• Abigail Marshall, DDAI webmaster

      Is English your first language?

      • WonTon

        Yeah, I’ve lived in Canada my whole life

        • Abigail Marshall, DDAI webmaster

          Well, some Canadians speak French as their first language. 😉 I asked simply because the verbal problems you are describing sound unusual, but it could still be tied to similar underlying causes. The pattern of spelling everything phonetically is a very common manifestation of dyslexia. It is tied to difficulty with preserving a visual memory of the sequence of letters in each word. There are a variety of techniques that can be used to build up these skills.

  • Learto M

    Hi, i am 30years and I have dyslexia from childhood,though I am still learning about it. You mention dyslexia been a gift! How so? Please explain that concept for me please?

  • Brandon

    While I haven’t had great trouble reading and writing I do find that without noticing I will omit/make up words while reading, write down made up numbers during a test when the real ones are written in the question, and often have to reread things a couple times for full comprehension. I’m 22 now but I noticed these issues in high school but passed with relatively good grades so I didn’t think anything of it, now I’m university I find I’m failing tests for misreading questions or incorrectly writing things down. I usually have the mindset that I’m always rushing through things since I usually finish with time and that’s what my grade school teaches told me I was doing. At this point what can I do to try and better my situation? Should I just try and stick to online resources and try and be more careful or would it be worth it to try and let my school know? Thanks for any advice!

  • Kelly

    I am thinking I have dyslexia, I tend to have a hard time retaining information, completing sentences/explaining what I mean, tho I’m 16 I still have a horrible at spelling, staying focused. I tend to get dizzy and vision getting blurry if I’m reading small text or text in a big block.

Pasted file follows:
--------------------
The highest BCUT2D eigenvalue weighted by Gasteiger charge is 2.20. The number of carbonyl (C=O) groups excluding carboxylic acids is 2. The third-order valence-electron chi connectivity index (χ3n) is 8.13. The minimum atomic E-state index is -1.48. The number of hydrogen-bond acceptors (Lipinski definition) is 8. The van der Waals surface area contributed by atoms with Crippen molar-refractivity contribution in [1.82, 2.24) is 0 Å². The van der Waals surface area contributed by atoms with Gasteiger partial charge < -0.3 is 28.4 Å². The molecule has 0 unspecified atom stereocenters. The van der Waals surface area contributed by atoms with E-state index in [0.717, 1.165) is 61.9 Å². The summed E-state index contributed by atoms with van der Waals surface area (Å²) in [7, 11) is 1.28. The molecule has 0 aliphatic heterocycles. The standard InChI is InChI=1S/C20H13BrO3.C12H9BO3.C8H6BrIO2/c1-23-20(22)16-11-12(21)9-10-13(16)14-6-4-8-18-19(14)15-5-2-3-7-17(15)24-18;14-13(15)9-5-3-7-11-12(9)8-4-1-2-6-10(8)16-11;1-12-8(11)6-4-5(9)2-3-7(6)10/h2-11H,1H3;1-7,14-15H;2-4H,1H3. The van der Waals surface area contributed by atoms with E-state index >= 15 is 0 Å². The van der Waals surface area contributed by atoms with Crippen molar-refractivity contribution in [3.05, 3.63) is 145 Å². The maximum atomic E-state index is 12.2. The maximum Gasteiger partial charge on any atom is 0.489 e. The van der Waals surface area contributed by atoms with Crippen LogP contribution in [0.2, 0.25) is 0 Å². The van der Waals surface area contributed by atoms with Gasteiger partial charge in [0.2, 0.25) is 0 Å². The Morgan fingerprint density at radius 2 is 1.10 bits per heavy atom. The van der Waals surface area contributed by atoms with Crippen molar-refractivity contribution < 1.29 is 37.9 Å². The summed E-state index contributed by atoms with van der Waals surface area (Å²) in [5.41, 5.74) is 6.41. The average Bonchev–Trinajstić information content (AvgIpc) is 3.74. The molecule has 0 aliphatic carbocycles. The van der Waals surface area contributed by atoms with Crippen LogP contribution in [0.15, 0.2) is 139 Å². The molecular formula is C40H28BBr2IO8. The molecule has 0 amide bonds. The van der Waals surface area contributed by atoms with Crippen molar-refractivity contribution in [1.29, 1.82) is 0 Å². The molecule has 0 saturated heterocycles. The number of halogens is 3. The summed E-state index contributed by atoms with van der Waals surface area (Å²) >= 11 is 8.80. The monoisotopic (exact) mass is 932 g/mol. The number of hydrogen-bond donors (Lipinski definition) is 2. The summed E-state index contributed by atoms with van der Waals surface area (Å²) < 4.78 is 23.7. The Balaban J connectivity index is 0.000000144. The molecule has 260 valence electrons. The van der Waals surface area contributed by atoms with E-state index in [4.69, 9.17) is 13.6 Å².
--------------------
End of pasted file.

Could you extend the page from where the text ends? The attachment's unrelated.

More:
• Abigail Marshall, DDAI webmaster

      Kelly, the symptoms you describe are very consistent with dyslexia. We do have specific techniques to help with focus and the sense of dizziness — we call that disorientation.

  • Kevan B

    Does colours lenses in glasses help with dylexia

  • Nilaakshi K

    Something i have wondered about later parts of my life. I am 42 and a few days a go someone told me that i could be dyslexic. My only reason so far as not to take it seriously has been the main reason that a lot of people get diagnosed through reading. I am an avid reader,quick too and good at comprehension…
    But the rest of the stuff fits like a glove.

  • David

    My name is David have been l have been diagnosed with dyslexia, when l read articles regarding dyslexia it says (the gift) l have struggled my whole life with this ha ha gift

    Or l just haven’t found my gift on dyslexia just yet

    • Abigail Marshall, DDAI webmaster

      Hi David. I have a question for you. Some people think mostly in pictures. Some people think mostly in words, always hearing a voice inside their heads. Some people are a mixture of both, and some people are not consciously aware of their thoughts. How would you describe your own thought process?